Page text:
I like to see my photographs enlarged and hanging around my house. Though these are not family snapshots. Many of the images were taken a while ago when I was enrolled in photography classes at the local community colleges. I use Nielsen Bainbridge frames, and I use Bay Photo service to print. Now in my new house I may change out some of these prints.  I also have a couple of photographs printed on metal from a local company with nice results.

I also like to be able to browse through albums though I haven’t kept this going as much. Shutterfly allows me to print books, and I find it easy to share my work. For an online presenceI like the way my work looks on my Flickr site. Flickr recently partnered with SmugMug and I hope that this will prove a positive move. I used SmugMug many years ago when I first started my very brief photography business. Family stuff happened. Now photography is for my pleasure!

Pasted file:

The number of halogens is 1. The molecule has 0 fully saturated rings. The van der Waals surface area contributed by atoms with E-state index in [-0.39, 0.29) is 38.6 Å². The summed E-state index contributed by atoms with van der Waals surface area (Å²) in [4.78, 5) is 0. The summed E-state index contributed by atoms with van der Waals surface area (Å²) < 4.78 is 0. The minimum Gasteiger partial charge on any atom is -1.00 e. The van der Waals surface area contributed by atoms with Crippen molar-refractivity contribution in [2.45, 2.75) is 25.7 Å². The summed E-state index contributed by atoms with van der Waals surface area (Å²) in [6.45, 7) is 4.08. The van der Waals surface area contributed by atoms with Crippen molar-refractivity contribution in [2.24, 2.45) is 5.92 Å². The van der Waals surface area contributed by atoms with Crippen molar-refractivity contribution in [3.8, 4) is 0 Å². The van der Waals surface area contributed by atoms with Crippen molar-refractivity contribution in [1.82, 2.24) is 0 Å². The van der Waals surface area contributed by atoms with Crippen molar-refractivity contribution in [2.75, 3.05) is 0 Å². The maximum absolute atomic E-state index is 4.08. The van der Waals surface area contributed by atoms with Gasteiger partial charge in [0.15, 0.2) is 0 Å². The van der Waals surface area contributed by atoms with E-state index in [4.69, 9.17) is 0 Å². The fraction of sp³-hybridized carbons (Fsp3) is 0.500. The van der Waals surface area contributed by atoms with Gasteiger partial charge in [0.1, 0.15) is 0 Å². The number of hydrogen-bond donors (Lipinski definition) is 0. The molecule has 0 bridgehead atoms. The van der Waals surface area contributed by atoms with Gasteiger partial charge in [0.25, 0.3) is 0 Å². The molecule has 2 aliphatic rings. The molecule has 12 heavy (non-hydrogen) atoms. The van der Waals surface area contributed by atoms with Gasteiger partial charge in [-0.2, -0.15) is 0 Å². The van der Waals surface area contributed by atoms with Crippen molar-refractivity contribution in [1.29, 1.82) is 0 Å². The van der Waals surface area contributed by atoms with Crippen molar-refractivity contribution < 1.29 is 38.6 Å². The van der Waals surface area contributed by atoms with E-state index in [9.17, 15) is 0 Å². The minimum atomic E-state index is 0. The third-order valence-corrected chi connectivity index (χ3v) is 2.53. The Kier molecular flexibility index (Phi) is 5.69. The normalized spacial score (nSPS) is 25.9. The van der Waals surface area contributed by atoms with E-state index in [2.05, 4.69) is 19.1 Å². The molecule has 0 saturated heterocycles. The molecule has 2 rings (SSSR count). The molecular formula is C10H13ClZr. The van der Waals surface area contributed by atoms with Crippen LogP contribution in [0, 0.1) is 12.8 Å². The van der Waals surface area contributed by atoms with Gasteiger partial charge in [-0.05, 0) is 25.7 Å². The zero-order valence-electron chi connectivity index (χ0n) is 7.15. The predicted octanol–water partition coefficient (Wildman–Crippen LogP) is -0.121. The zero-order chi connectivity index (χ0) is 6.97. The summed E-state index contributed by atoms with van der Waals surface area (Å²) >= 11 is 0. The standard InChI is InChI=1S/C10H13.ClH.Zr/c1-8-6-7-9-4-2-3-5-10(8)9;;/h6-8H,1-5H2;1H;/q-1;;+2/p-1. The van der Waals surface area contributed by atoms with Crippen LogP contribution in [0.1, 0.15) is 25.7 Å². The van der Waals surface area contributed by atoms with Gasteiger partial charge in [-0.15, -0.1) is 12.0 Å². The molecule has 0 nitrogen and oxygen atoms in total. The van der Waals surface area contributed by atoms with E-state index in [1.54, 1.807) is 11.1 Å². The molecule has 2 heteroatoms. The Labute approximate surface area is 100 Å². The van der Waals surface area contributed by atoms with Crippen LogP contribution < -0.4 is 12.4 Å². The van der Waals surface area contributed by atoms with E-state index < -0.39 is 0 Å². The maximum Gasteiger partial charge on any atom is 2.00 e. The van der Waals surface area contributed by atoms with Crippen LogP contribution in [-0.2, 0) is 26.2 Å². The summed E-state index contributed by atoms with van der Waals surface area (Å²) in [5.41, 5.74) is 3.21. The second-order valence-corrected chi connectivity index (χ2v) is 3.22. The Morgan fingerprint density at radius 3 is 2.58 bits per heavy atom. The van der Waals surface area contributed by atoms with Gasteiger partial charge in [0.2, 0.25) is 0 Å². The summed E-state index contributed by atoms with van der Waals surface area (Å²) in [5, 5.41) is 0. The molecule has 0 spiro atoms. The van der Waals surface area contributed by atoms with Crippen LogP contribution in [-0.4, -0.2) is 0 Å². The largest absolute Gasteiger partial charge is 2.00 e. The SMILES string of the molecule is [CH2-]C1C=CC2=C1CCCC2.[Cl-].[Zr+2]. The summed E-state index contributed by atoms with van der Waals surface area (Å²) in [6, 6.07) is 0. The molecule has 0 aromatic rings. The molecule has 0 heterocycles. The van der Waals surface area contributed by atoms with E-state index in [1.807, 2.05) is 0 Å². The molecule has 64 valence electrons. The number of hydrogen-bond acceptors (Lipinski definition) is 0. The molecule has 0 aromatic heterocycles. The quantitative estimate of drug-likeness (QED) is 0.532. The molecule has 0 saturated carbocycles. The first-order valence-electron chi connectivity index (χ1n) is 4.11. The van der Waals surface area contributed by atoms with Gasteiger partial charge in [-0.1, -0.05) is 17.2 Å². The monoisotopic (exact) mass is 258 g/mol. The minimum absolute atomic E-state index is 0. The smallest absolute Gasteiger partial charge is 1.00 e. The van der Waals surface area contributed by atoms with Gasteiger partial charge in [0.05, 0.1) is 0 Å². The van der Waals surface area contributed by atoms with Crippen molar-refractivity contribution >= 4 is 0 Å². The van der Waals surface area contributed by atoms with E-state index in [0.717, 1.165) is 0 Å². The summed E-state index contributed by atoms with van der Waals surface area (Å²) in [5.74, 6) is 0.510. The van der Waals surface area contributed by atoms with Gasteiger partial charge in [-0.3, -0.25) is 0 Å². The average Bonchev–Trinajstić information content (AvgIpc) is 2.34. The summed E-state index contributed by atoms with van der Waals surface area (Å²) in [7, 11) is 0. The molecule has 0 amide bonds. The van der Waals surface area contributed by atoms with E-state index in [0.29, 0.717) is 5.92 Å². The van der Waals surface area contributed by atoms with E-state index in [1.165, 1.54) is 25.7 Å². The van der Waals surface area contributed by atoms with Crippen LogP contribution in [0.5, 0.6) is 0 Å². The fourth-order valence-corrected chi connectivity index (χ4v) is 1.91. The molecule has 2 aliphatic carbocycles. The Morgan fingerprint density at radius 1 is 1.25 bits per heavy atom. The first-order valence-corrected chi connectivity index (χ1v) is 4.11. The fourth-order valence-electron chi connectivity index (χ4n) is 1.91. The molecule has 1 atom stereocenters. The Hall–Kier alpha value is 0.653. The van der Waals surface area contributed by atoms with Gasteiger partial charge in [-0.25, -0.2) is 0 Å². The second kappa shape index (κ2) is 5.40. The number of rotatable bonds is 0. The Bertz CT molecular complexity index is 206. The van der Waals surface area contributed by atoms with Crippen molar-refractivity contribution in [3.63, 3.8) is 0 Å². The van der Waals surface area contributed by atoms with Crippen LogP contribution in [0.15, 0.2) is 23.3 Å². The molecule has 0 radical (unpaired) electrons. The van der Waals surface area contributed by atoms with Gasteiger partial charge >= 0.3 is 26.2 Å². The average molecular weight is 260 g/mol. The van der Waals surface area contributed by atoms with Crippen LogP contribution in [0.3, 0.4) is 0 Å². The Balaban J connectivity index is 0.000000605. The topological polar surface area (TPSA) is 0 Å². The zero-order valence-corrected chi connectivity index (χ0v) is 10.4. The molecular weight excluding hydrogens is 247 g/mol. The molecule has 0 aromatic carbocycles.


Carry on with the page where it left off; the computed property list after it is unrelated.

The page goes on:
Back to my original question. I enjoy my photographs in a variety of ways. In the back of my mind I need to think about my eyesight. My mother lost her eyesight due to macular degeneration. Unfortunately, I also have this condition. So far the dry version has a slow progression, and has not impaired my vision. So using a variety may help me in the long run.

So what do you do with all your images? I hope you enjoy them, and have fun creating.

 

 

Can my camera lead me out of my comfort zone?

I grew up watching my Dad talk to everyone he met. At times I felt a bit embarrassed. We would be stopping at a grocery store and the conversation would start with the cashier.  I would think, just pay for the milk and bread already. Standing in line my Dad would strike up a conversation with the people waiting behind us.